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Public wants more say in tackling the problem

Over a quarter of the public – especially younger people – think that the number one priority for councils should be helping to combat neighbourhood crime, which comes top in a list of neighbourhood concerns. Nearly three quarters (73%) would like to use council websites to post their own videos or photos of graffiti and other anti-social behaviour to enable councils to identify problem areas.

Nearly eight out of ten people (78%) want more of a say in how council tax is spent, with 66% saying that it would be a good idea for communities to have more of an input into some local government decisions. But despite the proposed Community Empowerment Bill*, which was announced last month, nearly three quarters of the public (72%) believe that a fully consultative local government will never happen.

These are the results of a survey** published today by WebsEdge, producers of the Local Government Channel.

Currently, few people choose to communicate with their council electronically. Only 17% of the public use email or the council website to communicate with them. The majority of communications (56%) take place by phone or by post (30%).

Even fewer (only 6%) primarily use the council website to obtain information about council activities, preferring to rely on local newspapers (44%) and leaflets (32%).

Less than half (48%) thought that councils were good at communicating their activities, while over a fifth (22%) of respondents thought councils were bad at communication. 64% would prefer councils to provide visual communication, such as video clips or photos, combined with text.

The Local Government and Public Involvement in Health Act 2007 received Royal Assent last October, so citizens were asked about health as a council priority. Health was rated second after crime. Housing was a particular issue for 16-24 year olds.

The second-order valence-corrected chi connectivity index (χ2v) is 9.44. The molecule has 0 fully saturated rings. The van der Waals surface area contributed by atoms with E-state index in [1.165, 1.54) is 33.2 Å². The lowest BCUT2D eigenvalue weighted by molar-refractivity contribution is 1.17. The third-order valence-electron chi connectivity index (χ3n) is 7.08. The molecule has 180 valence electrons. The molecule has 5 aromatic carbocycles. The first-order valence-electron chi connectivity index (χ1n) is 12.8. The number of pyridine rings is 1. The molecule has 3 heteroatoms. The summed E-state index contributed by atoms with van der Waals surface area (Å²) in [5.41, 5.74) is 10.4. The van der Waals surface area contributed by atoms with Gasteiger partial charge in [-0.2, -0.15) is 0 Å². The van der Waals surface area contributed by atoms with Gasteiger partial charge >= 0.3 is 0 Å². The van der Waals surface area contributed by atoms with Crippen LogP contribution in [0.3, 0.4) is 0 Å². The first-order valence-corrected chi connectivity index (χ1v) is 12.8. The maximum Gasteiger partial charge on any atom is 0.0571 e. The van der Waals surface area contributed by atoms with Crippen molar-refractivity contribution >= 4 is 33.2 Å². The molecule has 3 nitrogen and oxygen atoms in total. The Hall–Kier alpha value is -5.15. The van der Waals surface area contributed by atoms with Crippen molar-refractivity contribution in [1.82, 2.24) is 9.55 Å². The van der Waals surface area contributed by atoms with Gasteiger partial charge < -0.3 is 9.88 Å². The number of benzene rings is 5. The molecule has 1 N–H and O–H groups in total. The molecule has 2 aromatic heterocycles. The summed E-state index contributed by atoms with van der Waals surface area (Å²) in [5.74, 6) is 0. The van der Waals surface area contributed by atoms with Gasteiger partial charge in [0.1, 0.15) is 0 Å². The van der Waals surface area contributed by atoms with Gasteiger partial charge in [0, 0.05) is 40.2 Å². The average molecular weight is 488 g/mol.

Only a fifth (20%) of respondents thought that their council was doing a bad job, however, with nearly half (46%) thinking they did a good job and just under a third (31%) thinking they did neither a bad nor a good job.

“Overall, councils are holding their own in terms of public opinion, but they are missing an opportunity to engage with the public through electronic channels,” said Stephen Horn, CEO of WebsEdge. “There is clearly a willingness amongst the public to use websites to communicate in very practical ways that could benefit councils, such as uploading photos or videos of appropriate problem areas for council staff to examine. In terms of consultation, councils would benefit in many ways if they made their websites more visually compelling. In the run-up to the Council Worker of the Year Awards+ next week, people throughout the UK have voted electronically on the basis of video case studies to acknowledge the great job that ordinary council workers are doing. If every council website in Britain had that sort of involvement from its residents, then you’d see a massive drop in public scepticism about consultation.”

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For further information, please contact:

Stephen Horn
2nd Floor Great Titchfield House
14-18 Great Titchfield Street
London W1W 8BD
Tel: 020 7 612 1830 (office)
Tel: 07725 351941 (mobile)

Notes to editors:

**The research was conducted by GfK NOP via a nationally representative UK telephone omnibus survey. Fieldwork 16-18 May. Weighting was applied to the data to bring it in line with national profiles. A summary report and full data tables can be seen on from 23 June.

* Community Empowerment, Housing and Economic Regeneration Bill

+The Council Worker of the Year Awards are designed to acknowledge ordinary council workers and are supported by the Local Government Association. On-line voting by the public on the Local Government Channel closes at 12 noon on Thursday 3 July.

This press release was distributed by ResponseSource Press Release Wire on behalf of WebsEdge in the following categories: Public Sector, Third Sector & Legal, for more information visit